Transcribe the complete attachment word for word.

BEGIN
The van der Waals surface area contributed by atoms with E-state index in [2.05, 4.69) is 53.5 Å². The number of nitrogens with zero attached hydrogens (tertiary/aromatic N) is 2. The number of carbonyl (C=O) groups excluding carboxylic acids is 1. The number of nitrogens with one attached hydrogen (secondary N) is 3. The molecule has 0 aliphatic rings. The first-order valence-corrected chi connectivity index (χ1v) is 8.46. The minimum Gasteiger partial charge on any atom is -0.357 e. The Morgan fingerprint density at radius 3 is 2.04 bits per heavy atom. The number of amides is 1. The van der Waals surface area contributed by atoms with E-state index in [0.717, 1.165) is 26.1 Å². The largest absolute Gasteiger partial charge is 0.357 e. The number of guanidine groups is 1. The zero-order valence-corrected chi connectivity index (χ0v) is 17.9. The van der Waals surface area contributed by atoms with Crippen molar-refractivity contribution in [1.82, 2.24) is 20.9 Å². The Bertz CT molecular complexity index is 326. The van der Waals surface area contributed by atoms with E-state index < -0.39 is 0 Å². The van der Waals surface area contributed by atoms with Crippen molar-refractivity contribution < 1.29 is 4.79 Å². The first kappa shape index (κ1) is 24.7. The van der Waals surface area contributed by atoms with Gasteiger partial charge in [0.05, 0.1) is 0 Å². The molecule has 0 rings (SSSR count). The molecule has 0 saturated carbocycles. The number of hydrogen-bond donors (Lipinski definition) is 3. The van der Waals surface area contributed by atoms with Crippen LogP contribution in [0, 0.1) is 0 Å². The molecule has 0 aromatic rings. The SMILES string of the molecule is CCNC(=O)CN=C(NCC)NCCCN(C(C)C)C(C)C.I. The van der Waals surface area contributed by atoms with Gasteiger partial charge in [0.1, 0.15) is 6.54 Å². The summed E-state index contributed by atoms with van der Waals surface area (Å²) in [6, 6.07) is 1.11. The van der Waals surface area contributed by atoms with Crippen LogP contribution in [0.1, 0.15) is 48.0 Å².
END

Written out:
The van der Waals surface area contributed by atoms with E-state index in [2.05, 4.69) is 53.5 Å². The number of nitrogens with zero attached hydrogens (tertiary/aromatic N) is 2. The number of carbonyl (C=O) groups excluding carboxylic acids is 1. The number of nitrogens with one attached hydrogen (secondary N) is 3. The molecule has 0 aliphatic rings. The first-order valence-corrected chi connectivity index (χ1v) is 8.46. The minimum Gasteiger partial charge on any atom is -0.357 e. The Morgan fingerprint density at radius 3 is 2.04 bits per heavy atom. The number of amides is 1. The van der Waals surface area contributed by atoms with E-state index in [0.717, 1.165) is 26.1 Å². The largest absolute Gasteiger partial charge is 0.357 e. The number of guanidine groups is 1. The zero-order valence-corrected chi connectivity index (χ0v) is 17.9. The van der Waals surface area contributed by atoms with Crippen molar-refractivity contribution in [1.82, 2.24) is 20.9 Å². The Bertz CT molecular complexity index is 326. The van der Waals surface area contributed by atoms with E-state index < -0.39 is 0 Å². The van der Waals surface area contributed by atoms with Crippen molar-refractivity contribution < 1.29 is 4.79 Å². The first kappa shape index (κ1) is 24.7. The van der Waals surface area contributed by atoms with Gasteiger partial charge in [0.05, 0.1) is 0 Å². The molecule has 0 rings (SSSR count). The molecule has 0 saturated carbocycles. The number of hydrogen-bond donors (Lipinski definition) is 3. The van der Waals surface area contributed by atoms with Crippen LogP contribution in [0, 0.1) is 0 Å². The molecule has 0 aromatic rings. The SMILES string of the molecule is CCNC(=O)CN=C(NCC)NCCCN(C(C)C)C(C)C.I. The van der Waals surface area contributed by atoms with Gasteiger partial charge in [0.1, 0.15) is 6.54 Å². The summed E-state index contributed by atoms with van der Waals surface area (Å²) in [6, 6.07) is 1.11. The van der Waals surface area contributed by atoms with Crippen LogP contribution in [0.1, 0.15) is 48.0 Å².